Preventing Dehydration in Horses

05.30.2013
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by Matt
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3 Comments
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Well, the official kick-off to summer has come and gone, and although some spots in the country might still have snow on the ground, there’s no question that most of us will be seeing hot weather very soon — if not already!

It’s nice to put away the blankets and jackets, of course, but hot weather comes with its own set of challenges for equine health.

One problem that often crops up in the summertime is dehydration. Keeping horses hydrated can be quite the challenge. (You can lead a horse to water, but if the horse doesn’t feel like drinking it… yeah.) Careful monitoring and prudent intervention of your horse’s hydration level is just as important as any other aspect of healthcare.

Checking hydration levels can range from the simple skin-pinch to an all-around vitals checklist, observing capillary refill time, the color mucous membranes, and gut sounds.

Severe dehydration will depress all of your horse’s vitals, resulting in slow replenishment of blood to the gums after a finger has been pressed agains them, red to reddish-purple inner eyelids or gums, and reduced gut sounds.

But foryour every day needs, coming out to find your horse sweating in the pasture or after a tough ride, the skin-pinch is usually sufficient. Just grab an inch or so of skin on the horse’s neck between your thumb and forefinger, pull it out to create a little ridge, and let go. A healthy, hydrated horse will have elastic skin that pops right back into place. A horse who could use some fluids will keep that little ridge in his skin. The longer it stays out, the more dehydrated your horse.

Salt, salt, salt. Although electrolytes are supposed to keep your horse drinking, most horses on a commercially prepared concentrate feed and good hay are already receiving the levels of minerals and electrolytes that they need. What they really need is salt. Free-choice salt is a good start, but make sure they’re actually consuming it. In hot weather, a horse’s need for salt jumps from one ounce per day to three or four ounces. If the salt lick isn’t getting regular love, consider just adding it to their feed.

Add electrolytes for hard work and hot weather. Let’s say you’re at a horse show on a hot weekend. Horses who are bouncing from class to class and under saddle most of the day are missing out on their usual hay ration. They’re in danger of losing minerals much faster than they can replenish them in such a situation. That’s when electrolyte supplements come in handy. Added to feed, they’ll replace the lost minerals and speed up recovery time from a hard, hot day.

Trick your horse into hydrating, especially when trailering. If you’re going to be traveling in the heat, your horse is at an increased risk of dehydration. The stress of traveling, combined with the heat of the metal trailer, is already hard on your horse. The lack of water, plus strange-tasting new water at your destination, make it more difficult to keep them hydrated.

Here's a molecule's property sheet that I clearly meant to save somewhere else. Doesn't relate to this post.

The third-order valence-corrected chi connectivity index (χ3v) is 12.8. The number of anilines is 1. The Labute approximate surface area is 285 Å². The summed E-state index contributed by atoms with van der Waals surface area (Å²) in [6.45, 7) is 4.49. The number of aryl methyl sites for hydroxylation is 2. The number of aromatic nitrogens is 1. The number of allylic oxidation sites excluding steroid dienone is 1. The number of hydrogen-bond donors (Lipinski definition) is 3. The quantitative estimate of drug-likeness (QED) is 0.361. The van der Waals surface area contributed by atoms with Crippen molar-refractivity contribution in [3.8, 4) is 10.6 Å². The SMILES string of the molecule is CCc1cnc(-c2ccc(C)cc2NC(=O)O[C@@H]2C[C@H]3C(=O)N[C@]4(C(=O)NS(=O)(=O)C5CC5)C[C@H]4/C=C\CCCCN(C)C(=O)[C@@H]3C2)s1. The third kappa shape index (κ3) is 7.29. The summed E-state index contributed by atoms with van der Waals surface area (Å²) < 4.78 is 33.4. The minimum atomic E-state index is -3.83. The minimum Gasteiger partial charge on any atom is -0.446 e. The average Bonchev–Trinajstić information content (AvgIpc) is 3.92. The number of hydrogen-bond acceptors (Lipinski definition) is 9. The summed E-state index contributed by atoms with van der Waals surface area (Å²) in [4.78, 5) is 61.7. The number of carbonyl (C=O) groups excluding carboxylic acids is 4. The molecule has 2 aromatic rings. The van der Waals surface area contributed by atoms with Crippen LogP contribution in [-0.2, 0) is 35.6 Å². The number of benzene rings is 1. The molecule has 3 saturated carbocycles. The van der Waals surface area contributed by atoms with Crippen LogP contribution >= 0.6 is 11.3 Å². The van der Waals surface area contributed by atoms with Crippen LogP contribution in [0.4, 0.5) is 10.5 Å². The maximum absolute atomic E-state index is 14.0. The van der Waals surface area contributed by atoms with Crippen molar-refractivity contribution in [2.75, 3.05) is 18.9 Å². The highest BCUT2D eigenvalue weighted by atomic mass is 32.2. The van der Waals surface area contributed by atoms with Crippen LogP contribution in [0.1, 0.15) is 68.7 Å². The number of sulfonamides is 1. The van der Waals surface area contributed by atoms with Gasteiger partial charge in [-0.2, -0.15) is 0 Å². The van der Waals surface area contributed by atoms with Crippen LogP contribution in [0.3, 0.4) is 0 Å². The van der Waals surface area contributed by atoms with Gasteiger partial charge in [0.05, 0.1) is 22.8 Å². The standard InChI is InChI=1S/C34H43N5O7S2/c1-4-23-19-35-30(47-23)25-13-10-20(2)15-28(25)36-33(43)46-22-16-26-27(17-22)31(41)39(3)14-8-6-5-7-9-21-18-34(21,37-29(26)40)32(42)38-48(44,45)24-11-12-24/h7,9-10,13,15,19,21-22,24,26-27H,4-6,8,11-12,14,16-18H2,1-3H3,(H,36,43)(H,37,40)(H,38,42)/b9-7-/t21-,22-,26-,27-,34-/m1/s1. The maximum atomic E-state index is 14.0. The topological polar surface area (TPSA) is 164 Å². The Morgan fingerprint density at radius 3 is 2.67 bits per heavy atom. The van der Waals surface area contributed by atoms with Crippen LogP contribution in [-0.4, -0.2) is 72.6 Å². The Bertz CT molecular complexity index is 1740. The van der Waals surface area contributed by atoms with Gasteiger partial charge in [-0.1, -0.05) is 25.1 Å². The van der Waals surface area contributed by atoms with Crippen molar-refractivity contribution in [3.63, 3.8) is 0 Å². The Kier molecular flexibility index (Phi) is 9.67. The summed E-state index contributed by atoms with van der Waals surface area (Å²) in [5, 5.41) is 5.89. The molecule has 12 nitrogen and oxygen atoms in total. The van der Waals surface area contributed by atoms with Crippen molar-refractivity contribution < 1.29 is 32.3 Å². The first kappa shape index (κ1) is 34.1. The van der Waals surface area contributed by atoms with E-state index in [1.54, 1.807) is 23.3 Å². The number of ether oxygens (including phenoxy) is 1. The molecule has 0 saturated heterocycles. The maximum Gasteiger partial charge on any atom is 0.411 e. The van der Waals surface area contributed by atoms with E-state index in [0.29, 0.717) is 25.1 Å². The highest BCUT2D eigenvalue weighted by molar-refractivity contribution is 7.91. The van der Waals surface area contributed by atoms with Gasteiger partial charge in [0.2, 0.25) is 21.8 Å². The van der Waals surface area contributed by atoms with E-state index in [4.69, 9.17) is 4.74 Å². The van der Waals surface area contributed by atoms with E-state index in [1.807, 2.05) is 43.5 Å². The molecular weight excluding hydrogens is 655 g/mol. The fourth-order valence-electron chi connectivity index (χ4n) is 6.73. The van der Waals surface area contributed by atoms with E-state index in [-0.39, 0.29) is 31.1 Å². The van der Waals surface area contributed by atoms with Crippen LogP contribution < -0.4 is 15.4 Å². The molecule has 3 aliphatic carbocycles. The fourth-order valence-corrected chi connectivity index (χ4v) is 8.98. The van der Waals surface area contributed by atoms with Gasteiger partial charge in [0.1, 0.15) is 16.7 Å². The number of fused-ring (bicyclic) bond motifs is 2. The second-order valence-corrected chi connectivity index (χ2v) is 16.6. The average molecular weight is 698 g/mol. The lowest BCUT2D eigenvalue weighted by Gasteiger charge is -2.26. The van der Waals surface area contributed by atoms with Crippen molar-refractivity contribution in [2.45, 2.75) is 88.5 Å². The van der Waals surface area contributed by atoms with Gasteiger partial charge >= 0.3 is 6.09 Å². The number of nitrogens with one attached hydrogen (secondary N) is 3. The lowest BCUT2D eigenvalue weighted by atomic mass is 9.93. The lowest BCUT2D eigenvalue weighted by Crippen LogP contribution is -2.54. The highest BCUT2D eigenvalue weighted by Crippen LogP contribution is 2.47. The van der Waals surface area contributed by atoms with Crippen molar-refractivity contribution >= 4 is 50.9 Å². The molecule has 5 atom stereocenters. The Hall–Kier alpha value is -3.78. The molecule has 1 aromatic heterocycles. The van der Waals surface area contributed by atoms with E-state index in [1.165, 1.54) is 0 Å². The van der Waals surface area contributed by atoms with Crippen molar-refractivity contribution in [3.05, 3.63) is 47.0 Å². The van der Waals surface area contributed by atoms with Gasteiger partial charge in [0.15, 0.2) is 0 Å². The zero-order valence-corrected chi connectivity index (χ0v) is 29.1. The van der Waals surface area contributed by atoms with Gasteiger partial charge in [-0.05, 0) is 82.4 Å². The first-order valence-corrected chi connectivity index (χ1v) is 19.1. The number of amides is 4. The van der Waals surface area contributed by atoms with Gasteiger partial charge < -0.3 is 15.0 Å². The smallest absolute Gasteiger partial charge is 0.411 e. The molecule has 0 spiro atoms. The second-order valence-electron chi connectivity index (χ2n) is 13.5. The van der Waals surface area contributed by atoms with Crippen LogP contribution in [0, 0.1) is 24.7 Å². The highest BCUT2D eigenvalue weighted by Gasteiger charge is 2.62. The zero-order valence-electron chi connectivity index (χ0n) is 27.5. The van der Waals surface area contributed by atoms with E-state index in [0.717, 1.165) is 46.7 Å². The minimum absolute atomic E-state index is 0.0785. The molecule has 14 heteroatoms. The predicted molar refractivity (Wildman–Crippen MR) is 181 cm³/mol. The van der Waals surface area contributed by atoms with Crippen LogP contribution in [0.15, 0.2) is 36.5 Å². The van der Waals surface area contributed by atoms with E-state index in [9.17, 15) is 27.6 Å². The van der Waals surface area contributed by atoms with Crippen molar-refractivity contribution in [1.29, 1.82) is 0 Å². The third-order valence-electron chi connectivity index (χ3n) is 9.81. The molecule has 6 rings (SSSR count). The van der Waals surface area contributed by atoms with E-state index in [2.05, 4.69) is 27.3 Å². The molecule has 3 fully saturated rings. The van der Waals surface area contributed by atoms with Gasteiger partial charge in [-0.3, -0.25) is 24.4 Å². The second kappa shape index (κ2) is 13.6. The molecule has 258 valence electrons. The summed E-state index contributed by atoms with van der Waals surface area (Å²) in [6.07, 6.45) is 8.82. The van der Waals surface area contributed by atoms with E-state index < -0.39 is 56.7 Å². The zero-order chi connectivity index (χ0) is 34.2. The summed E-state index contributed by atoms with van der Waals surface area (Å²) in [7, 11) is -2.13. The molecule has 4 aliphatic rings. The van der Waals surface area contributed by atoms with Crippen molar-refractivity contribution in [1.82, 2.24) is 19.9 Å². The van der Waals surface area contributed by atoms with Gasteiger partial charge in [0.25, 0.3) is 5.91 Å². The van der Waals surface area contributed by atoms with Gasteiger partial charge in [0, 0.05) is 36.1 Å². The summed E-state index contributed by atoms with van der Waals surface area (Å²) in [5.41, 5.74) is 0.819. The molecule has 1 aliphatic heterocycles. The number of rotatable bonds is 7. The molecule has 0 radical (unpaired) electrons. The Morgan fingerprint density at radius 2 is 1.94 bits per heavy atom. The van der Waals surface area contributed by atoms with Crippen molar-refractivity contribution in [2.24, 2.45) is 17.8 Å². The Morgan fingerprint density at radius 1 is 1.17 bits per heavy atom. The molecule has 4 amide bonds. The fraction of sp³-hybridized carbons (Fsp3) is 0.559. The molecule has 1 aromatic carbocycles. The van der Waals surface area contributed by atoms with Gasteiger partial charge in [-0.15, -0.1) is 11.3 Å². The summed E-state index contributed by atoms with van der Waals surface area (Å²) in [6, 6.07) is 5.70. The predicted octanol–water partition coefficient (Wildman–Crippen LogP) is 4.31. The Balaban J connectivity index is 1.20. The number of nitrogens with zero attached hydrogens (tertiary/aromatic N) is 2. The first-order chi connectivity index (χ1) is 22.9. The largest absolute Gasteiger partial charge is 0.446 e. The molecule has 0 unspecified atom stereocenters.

Get some water into your horse beforehand with a delicious, sloppy, over-wet porridge. Beet pulp, alfalfa pellets, chopped roughage, whatever your horse is used to eating, mixed up extra-wet, will get fluids into your horse. This is a great option mid-journey as well, if you’re going on a particularly long trip.

Teaching your horse to drink while you’re riding is possible. Especially for those long trail rides or endurance rides, convincing your horse that he can drink from something instead of just his favorite monogrammed bucket in his stall is a great tool. How do you do it? It’s just like anything else: present the horse with the opportunity to do the right thing, and then out-wait your horse. If you hang out long enough at the water trough or a stream, most horses will just dip their head and get a drink after a while. Eventually, some horses grow so fond of getting a drink that they stop every time they see a puddle and insist on taking a sip. You’ve created a monster, sure, but at least he’s well hydrated!

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3 responses on “Preventing Dehydration in Horses

  1. Kimberly says:

    Other riders suggest the you can let the horse feed while riding. It will make them stay hydrated and full.

  2. Tehya says:

    I need help. My friend is having problems with her horse that has been loyal to her forever and all of the sudden she started scratching her stomach and we don’t know what to think please help!

    -A friend

    • Matt Johnson says:

      I’m sorry to hear that your horse’s mare is suddenly scratching her stomach. A sudden issue like that can be brought on by many things, from an allergy to hives to a bug bite. I would suggest closely inspecting the area to see if you can find the cause, and if not, do schedule an appointment with your vet to get to the root of the issue.

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